After Dictatorship: Spain and Latin America - LS571

Location Term Level Credits (ECTS) Current Convenor 2017-18 2018-19
Canterbury Autumn
View Timetable
5 15 (7.5) DR A Lazaro-Reboll


Successful completion of Level 4 modules.





This module explores the different ways in which Spain and Latin American countries have attempted to make transitions from dictatorship to democracy. The course provides an overview of the political, social and cultural developments in Spain and Latin America after conditions of dictatorship, from 1975 onwards in the case of Spain and from the 1980s and 1990s in the case of specific Latin American countries (Chile, Argentina and Peru, among others). The course takes a comparative and interdisciplinary approach by combining history, literature, film, journalism and comics. The chosen texts provide an insight into the political, social and cultural attitudes of post-dictatorship societies as well as into the changing role and conditions of cultural production in post-dictatorial democracies. Issues such as historical trauma and historical memory, forgetting and collective memory, and justice and truth commissions cut across the module.


This module appears in:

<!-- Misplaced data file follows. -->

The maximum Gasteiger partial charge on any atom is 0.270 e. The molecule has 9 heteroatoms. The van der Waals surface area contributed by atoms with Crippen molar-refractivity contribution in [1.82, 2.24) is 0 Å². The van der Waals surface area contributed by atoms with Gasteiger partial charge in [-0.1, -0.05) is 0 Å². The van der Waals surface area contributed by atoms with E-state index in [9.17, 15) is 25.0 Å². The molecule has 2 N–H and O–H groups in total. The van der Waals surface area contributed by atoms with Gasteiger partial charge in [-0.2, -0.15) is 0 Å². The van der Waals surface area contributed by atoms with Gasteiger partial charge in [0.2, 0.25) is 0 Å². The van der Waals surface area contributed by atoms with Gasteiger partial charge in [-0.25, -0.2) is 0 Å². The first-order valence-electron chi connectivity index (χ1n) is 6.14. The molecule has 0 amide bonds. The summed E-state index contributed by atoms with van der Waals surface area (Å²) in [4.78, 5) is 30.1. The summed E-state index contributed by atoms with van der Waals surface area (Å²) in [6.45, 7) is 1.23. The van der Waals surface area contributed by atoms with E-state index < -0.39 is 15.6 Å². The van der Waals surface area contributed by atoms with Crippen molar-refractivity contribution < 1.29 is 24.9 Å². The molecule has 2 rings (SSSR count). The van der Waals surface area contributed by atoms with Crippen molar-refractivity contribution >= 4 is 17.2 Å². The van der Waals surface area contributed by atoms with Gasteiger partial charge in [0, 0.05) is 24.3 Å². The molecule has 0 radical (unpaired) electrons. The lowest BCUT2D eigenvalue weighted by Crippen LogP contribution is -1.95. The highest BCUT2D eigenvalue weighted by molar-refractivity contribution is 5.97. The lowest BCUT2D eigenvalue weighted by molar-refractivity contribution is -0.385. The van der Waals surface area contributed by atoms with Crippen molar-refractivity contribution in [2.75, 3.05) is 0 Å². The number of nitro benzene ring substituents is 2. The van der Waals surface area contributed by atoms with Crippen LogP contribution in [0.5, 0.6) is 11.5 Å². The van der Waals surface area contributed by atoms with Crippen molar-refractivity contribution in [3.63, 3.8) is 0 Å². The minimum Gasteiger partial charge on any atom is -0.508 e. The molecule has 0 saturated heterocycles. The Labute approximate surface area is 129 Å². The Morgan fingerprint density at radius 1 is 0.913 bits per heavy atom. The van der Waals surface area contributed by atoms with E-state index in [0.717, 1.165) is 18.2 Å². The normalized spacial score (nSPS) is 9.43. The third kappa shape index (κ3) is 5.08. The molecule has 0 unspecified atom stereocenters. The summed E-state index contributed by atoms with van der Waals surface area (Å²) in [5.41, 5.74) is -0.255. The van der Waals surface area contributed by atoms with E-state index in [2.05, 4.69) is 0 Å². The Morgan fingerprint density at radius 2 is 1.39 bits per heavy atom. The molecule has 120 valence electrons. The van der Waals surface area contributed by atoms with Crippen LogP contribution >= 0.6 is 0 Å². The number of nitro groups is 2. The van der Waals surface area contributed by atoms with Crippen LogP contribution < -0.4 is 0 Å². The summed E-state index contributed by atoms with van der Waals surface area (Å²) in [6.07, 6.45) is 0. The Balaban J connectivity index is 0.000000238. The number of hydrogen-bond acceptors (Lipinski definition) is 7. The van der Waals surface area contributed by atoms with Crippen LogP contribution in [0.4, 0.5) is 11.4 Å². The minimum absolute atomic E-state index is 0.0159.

Contact hours

20 contact hours.

Method of assessment

100% Coursework.

Preliminary reading

Indicative Reading List:

Set Texts
La muerte y la doncella (Ariel Dorfman, 1990) – Chile.
La mujer sin cabeza (Lucrecia Martel, 2008) – Argentina.
Abril Rojo (Santiago Roncagliolo, 2006) – Peru
Asesinato en el Comité Central (Manuel Vázquez Montalbán, 1981) – Spain.
Postmodernos (Lidia Falcón, 1993) – Spain
Soldados de Salamina (Javier Cerca, 2001) - Spain
El laberinto del fauno (Guillermo del Toro, 2006) – Spain

A selection of short journalistic texts, short documentaries, cartoons and comics will be made available via Moodle and/or photocopy form.

Secondary Texts
The Legacy of Human Rights Violations in the Southern Cone: Argentina, Chile and Uruguay, Luis Roniger and Mario Sznajder (Oxford: OUP, 1999)
Spain: Dictatorship to Democracy, Raymond Carr and Juan Pablo Fusi (London: George Allen & Unwin, 1979)
Politics and memory of democratic transition: the Spanish model, Gregorio Alonso and Diego Muro (eds.) (London: Routledge, 2011).

See the library reading list for this module (Canterbury)

See the library reading list for this module (Medway)

Learning outcomes

Students who successfully complete this module will have knowledge of:

a) The different ways in which Spain and Latin American countries have attempted to make transitions from dictatorship to democracy;
b) A variety of textual media, having synthesised information from a number of sources in order to gain a coherent understanding of the subject, whilst expanding their knowledge of critical and cultural theory;
c) Methods of analysing, criticising and assessing logical arguments, and studying and reaching conclusions independently;
d) Researching, planning and presenting orally to the group on a chosen topic;
e) Reading and listening to texts in Spanish.

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